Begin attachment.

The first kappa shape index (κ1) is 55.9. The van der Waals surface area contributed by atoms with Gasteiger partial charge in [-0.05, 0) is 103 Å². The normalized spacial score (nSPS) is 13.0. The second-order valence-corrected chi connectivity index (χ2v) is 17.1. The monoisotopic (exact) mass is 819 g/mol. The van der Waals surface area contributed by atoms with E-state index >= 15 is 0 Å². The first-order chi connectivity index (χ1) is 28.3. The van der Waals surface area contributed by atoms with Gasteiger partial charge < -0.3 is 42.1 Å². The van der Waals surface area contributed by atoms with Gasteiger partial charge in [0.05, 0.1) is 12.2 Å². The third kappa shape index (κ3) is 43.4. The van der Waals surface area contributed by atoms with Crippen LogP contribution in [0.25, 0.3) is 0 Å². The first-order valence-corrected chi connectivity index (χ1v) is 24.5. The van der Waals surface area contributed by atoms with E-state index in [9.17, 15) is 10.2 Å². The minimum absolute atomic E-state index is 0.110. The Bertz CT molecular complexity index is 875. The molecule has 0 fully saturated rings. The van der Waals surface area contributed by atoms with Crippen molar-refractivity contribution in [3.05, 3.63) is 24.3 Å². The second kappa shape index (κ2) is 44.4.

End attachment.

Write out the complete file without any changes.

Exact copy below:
The first kappa shape index (κ1) is 55.9. The van der Waals surface area contributed by atoms with Gasteiger partial charge in [-0.05, 0) is 103 Å². The normalized spacial score (nSPS) is 13.0. The second-order valence-corrected chi connectivity index (χ2v) is 17.1. The monoisotopic (exact) mass is 819 g/mol. The van der Waals surface area contributed by atoms with E-state index >= 15 is 0 Å². The first-order chi connectivity index (χ1) is 28.3. The van der Waals surface area contributed by atoms with Gasteiger partial charge < -0.3 is 42.1 Å². The van der Waals surface area contributed by atoms with Gasteiger partial charge in [0.05, 0.1) is 12.2 Å². The third kappa shape index (κ3) is 43.4. The van der Waals surface area contributed by atoms with Crippen LogP contribution in [0.25, 0.3) is 0 Å². The first-order valence-corrected chi connectivity index (χ1v) is 24.5. The van der Waals surface area contributed by atoms with E-state index in [9.17, 15) is 10.2 Å². The minimum absolute atomic E-state index is 0.110. The Bertz CT molecular complexity index is 875. The molecule has 0 fully saturated rings. The van der Waals surface area contributed by atoms with Crippen molar-refractivity contribution in [3.05, 3.63) is 24.3 Å². The second kappa shape index (κ2) is 44.4.